Part I: Theory Provable security is an important goal in the design of public-key cryptosystems. For most security properties, it is computational security that has to be considered: an attack scenario describes how adversaries interact with the cryptosystem, trying to attack it; the system can be called secure if adversaries with reasonably bounded computational means have negligible prospects of success. The lack of computational problems that are guaranteed to be hard in an appropriate sense means that there is little hope for absolute proofs of computational security. Instead, reduction-based security proofs have to be used: the computational security of a complex cryptographic scheme is related to the security of simpler underlying cryptographic primitives (under appropriate notions of security). The idea is to show that if the complex scheme is not secure, then this is because one of the primitives is not secure. Security can be described quantitatively as "concrete security", measured depending on the power given to adversaries. The DHAES construction (due to Abdalla, Bellare, and Rogaway) allows building a public-key encryption scheme from a key encapsulation mechanism (KEM), a one-time message authentication code (one-time MAC), and a pseudo-random bit string generator. A reduction-based security proof shows that DHAES achieves security against (adaptive) chosen-ciphertext attacks if these underlying primitives are secure. (Such chosen-ciphertext attacks are the most general attack scenario for public-key encryption.) A specific application for public-key cryptography is considered, namely Chaum's mix chain concept for untraceable electronic mail via cryptographic remailers: to obtain anonymity without requiring trust in a single authority, messages are recursively public-key encrypted to multiple intermediates (mixes), each of which forwards the message after removing one layer of encryption. To conceal as much information as possible when using variable (source routed) chains, all messages passed to mixes should be of the same length; thus, message length should not decrease when a mix transforms an input message into the corresponding output message directed at the next mix in the chain. Chaum described an implementation for such length-preserving mixes, but it is not secure against active attacks. This thesis presents a new construction for practical length-preserving mixes, which uses the cryptographic primitives described for DHAES. The conventional definition of security against chosen ciphertext attacks for public-key encryption schemes is not applicable to length-preserving mixes, so appropriate security definitions are introduced; it is shown that the mix construction achieves provable security. Part II: Practice Most instantiations of public-key cryptography involve computing powers (exponentiation) or computing power products ("multi-exponentiation") in some commutative semigroup with neutral element. This thesis describes the sliding window technique for arbitrary commutative semigroups with neutral element and its signed-digit variant ("window NAF") for groups where inversion is fast (e.g. point groups of elliptic curves and class groups of imaginary quadratic number fields), and then presents new techniques. Fractional windows, a generalization of the previously known window methods, can be useful for devices with limited storage. Interleaved exponentiation is a simple strategy for multi-exponentiation; the comparison with previous simultaneous exponentiation methods shows that it often provides better efficiency. Window NAF splitting is a method for fast exponentiation with precomputation for a fixed base in groups where inversion is fast. For the case of elliptic curves, side-channel attacks are discussed, i.e. attacks where adversaries use power consumption measurements or similar observations to derive information on secret values. Two methods are shown that are designed to limit potential information leakage available to adversaries: a 2w-ary left-to-right method employing special representations of scalars, and a 2w-ary right-to-left method with a special randomized initialization stage.English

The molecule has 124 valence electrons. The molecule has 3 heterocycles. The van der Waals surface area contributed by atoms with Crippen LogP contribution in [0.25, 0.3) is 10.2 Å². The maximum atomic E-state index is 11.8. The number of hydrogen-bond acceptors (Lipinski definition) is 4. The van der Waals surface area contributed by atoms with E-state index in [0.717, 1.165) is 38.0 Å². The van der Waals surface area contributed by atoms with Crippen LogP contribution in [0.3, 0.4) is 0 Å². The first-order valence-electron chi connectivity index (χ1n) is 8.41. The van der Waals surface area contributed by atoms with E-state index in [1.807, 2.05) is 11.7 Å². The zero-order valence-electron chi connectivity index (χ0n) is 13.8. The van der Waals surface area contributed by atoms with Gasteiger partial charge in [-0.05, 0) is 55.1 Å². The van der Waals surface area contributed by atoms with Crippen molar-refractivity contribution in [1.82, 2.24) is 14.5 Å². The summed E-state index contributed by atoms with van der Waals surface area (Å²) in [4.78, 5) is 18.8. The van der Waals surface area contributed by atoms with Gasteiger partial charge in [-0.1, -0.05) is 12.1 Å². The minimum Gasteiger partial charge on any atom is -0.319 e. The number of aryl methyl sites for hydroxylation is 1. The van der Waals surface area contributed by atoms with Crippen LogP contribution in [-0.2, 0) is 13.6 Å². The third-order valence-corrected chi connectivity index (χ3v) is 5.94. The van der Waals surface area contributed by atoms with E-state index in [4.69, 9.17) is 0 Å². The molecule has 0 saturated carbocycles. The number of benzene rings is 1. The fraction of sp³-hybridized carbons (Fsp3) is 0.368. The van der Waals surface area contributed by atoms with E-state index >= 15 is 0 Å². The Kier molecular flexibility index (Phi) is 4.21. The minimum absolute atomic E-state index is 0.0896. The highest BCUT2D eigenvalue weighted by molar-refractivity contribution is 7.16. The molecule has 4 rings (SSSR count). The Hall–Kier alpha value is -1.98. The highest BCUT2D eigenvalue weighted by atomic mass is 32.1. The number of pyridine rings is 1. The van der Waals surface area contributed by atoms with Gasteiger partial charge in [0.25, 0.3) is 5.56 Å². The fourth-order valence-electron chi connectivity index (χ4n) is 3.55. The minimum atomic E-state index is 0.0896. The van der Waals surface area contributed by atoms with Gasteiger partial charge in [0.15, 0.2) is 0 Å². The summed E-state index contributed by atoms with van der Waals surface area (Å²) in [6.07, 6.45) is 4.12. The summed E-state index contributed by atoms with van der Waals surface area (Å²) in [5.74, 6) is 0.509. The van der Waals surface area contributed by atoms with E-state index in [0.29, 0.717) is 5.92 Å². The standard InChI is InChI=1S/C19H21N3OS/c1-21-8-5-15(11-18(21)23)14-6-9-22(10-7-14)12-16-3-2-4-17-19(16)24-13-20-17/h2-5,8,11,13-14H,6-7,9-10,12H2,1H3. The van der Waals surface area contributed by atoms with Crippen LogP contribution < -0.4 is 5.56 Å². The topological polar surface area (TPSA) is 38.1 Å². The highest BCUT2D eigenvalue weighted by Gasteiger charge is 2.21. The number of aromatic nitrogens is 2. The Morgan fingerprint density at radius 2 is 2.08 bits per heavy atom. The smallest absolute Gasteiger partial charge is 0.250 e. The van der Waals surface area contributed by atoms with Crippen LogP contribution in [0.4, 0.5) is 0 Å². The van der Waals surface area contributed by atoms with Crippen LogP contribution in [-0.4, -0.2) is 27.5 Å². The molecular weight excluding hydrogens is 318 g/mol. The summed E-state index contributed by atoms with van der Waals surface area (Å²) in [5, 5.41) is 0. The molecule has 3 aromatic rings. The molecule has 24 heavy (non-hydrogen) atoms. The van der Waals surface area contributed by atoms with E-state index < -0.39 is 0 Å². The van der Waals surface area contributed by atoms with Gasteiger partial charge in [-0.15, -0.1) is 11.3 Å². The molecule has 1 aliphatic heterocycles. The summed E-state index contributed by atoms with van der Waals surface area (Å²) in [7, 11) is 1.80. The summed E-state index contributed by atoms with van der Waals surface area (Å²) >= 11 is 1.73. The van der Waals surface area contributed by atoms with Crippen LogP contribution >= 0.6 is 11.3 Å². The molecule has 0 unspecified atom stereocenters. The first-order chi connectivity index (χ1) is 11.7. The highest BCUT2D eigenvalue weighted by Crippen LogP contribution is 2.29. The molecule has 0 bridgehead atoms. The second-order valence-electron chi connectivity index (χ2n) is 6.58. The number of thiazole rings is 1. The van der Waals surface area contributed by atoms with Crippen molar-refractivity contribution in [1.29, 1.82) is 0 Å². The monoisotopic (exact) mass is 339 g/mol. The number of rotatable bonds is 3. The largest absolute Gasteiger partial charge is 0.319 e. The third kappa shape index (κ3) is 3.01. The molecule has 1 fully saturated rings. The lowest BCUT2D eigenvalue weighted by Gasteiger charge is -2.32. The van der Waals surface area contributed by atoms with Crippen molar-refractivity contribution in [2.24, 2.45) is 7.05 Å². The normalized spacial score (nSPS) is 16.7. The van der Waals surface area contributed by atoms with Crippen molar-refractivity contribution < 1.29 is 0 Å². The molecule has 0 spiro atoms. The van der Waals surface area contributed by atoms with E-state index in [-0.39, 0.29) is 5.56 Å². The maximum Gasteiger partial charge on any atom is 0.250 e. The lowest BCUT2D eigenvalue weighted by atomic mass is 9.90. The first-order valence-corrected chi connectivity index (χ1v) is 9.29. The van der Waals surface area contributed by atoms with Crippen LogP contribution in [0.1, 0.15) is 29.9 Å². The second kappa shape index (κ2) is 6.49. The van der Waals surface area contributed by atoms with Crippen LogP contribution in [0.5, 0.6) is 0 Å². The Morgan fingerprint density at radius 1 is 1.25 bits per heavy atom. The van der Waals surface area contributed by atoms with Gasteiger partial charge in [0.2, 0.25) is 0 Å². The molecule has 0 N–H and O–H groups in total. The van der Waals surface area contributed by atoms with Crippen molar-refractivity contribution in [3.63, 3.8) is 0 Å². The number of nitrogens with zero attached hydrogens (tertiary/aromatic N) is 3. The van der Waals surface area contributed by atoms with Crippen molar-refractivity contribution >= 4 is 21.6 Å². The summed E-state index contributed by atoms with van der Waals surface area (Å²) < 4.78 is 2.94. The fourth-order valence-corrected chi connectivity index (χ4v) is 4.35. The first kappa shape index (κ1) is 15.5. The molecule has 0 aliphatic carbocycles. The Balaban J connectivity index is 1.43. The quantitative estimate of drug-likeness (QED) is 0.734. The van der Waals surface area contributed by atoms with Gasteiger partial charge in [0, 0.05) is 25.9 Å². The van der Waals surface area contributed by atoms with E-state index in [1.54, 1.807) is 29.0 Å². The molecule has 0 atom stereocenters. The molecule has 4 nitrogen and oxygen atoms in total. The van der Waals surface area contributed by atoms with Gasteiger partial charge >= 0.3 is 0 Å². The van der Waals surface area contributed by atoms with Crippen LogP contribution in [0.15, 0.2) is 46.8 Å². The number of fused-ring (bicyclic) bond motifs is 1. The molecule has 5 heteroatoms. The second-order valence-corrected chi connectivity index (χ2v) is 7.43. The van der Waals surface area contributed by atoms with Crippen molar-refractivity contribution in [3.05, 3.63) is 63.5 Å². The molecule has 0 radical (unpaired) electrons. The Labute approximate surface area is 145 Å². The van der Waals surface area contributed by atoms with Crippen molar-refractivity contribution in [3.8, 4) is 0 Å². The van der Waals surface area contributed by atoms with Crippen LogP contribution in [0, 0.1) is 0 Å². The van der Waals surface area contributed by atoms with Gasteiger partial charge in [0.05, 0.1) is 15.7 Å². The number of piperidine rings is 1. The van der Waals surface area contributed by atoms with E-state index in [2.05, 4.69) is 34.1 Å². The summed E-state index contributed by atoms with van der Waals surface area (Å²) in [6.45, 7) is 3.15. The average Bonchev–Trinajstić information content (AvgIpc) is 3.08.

Uncontrolled Keywords: Kryptographie
Alternative keywords:
Alternative keywordsLanguage
KryptographieGerman
cryptographyEnglish
Classification DDC: 000 Allgemeines, Informatik, Informationswissenschaft > 004 Informatik
Divisions: Fachbereich Informatik
Date Deposited: 17 Oct 2008 09:21
Last Modified: 07 Dec 2012 11:49
Official URL: http://elib.tu-darmstadt.de/diss/000372
URN: urn:nbn:de:tuda-tuprints-3722
License: Simple publication rights for ULB
Referees: Buchmann, Prof. Dr. Johannes and Paar, Prof. Dr. Christof
Advisors: Buchmann, Prof. Dr. Johannes
Refereed: 16 September 2003
URI: http://tuprints.ulb.tu-darmstadt.de/id/eprint/372